South Florida Guidance Documents and Information
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Migratory birds are some of nature’s most magnificent resources. They have a significant role in the health of the environment, economy, and culture in the U.S. and internationally. The mission of the Fish and Wildlife Service’s Migratory Bird Program is to conserve migratory bird populations and their habitats for future generations, through careful monitoring, effective management, and by supporting national and international partnerships that conserve habitat for migratory birds and other wildlife.
As the lead Federal agency for managing and conserving migratory birds in the United States, many Service programs are actively involved in migratory bird conservation activities. Although these activities are generally developed within a specific Service Program, the success of these activities is also dependent upon close intra-Service coordination in addition to building and sustaining vital partnerships with other Federal and State agencies, tribes, and private entities.Click Here to Read More
The Fish and Wildlife Service's Conservation Planning Assistance Program (CPA) typically becomes involved in the review of potential wind energy developments on public lands through the National Environmental Policy Act. This may be as a cooperating agency or because of the Service's responsibilities under the Migratory Bird Treaty Act, the Bald and Golden Eagle Protection Act, the Endangered Species Act, or because of the Agency's special technical expertise. CPA may also become involved in the review of potential wind energy developments on private lands if our technical expertise in addressing wildlife issues is requested on a voluntary basis.Click Here to Read More
Following close on the heels of the Lacey Act and the Weeks-McLean Law, the framers of the Migratory Bird Treaty Act were determined to put an end to the commercial trade in birds and their feathers that, by the early years of the 20th century, had wreaked havoc on the populations of many native bird species.
The Migratory Bird Treaty Act decreed that all migratory birds and their parts (including eggs, nests, and feathers) were fully protected.
The Migratory Bird Treaty Act is the domestic law that affirms, or implements, the United States' commitment to four international conventions (with Canada, Japan, Mexico, and Russia) for the protection of a shared migratory bird resource. Each of the conventions protect selected species of birds that are common to both countries (i.e., they occur in both countries at some point during their annual life cycle).Click Here to Read More
Service Guidance on the Siting, Construction, Operation and Decommissioning of Communications Towers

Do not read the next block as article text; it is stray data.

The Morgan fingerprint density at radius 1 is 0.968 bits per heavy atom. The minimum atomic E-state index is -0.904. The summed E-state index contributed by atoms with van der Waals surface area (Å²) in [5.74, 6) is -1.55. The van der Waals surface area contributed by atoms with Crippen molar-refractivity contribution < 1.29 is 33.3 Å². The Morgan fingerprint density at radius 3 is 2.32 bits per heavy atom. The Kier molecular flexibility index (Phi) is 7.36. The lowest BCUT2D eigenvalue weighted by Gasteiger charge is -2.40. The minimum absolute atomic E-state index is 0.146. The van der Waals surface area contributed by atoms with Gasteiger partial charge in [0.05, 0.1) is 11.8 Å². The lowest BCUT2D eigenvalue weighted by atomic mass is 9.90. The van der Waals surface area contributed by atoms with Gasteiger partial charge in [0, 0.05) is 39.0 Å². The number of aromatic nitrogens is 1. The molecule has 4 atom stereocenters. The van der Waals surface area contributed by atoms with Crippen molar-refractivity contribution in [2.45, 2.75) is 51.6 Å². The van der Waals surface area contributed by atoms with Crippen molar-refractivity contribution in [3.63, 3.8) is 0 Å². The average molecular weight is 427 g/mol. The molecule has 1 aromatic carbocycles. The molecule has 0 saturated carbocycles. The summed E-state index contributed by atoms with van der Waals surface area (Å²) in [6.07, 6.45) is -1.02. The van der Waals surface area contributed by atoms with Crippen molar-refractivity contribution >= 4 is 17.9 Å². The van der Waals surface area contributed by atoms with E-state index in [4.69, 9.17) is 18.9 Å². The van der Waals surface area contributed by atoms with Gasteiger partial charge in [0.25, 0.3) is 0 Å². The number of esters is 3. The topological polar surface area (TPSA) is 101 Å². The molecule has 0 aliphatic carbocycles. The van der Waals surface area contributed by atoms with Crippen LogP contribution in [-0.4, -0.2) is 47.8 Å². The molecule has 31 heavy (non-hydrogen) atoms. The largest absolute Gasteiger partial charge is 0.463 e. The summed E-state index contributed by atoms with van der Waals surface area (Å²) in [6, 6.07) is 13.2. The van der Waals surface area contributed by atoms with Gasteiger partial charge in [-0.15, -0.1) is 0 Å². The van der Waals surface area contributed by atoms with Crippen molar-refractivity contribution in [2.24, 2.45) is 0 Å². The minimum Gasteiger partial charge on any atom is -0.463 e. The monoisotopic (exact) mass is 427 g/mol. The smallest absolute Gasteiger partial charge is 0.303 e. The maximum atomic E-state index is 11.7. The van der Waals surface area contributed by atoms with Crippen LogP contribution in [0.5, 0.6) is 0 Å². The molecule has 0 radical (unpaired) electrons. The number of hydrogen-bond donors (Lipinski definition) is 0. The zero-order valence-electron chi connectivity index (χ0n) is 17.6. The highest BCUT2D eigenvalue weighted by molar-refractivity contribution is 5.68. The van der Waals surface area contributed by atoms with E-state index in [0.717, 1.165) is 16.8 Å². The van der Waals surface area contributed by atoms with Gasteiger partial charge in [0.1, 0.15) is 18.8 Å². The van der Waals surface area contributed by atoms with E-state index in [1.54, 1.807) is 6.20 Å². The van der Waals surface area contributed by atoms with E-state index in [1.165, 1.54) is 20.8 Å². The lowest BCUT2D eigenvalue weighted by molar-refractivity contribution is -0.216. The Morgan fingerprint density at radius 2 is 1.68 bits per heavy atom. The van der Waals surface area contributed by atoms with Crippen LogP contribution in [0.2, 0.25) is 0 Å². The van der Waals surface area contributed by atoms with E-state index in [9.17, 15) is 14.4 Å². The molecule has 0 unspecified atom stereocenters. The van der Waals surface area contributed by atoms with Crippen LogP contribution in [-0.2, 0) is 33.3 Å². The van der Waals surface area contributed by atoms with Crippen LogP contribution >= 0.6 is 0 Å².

Construction of communications towers (including radio, television, cellular, and microwave) in the United States has been growing at an exponential rate, increasing at an estimated 6 percent to 8 percent annually. According to the Federal Communication Commission's 2000 Antenna Structure Registry, the number oflighted towers greater than 199'feet above ground level currently number over 45,000 and the total number of towers over 74,000. By 2003, all television stations must be digital, adding potentially 1,000 new towers exceeding 1,000 feet AGL.
The construction of new towers creates a potentially significant impact on migratory birds, especially some 350 species of night-migrating birds. Communications towers are estimated to kill 4-5 million birds per year, which violates the spirit and the intent of the Migratory Bird Treaty Act and the Code of Federal Regulations at Part 50 designed to implement the MBTA. Some of the species affected are also protected under the Endangered Species Act and Bald and Golden Eagle Act.Click Here to Read More
The U.S. Fish and Wildlife Service has announced a final rule on two new permit regulations that would allow for the take of eagles and eagle nests under the Bald and Golden Eagle Protection Act (Eagle Act). The final rule should was published in the Federal Register on September 11, 2009.
Bald Eagles were removed from the endangered species list in June 2007 because their populations recovered sufficiently. However, the protections under the Eagle Act continue to apply. When the Bald Eagle was delisted, the Service proposed regulations to create a permit program to authorize limited take of Bald Eagles and Golden Eagles where take is associated with otherwise lawful activities.Click Here to Read More
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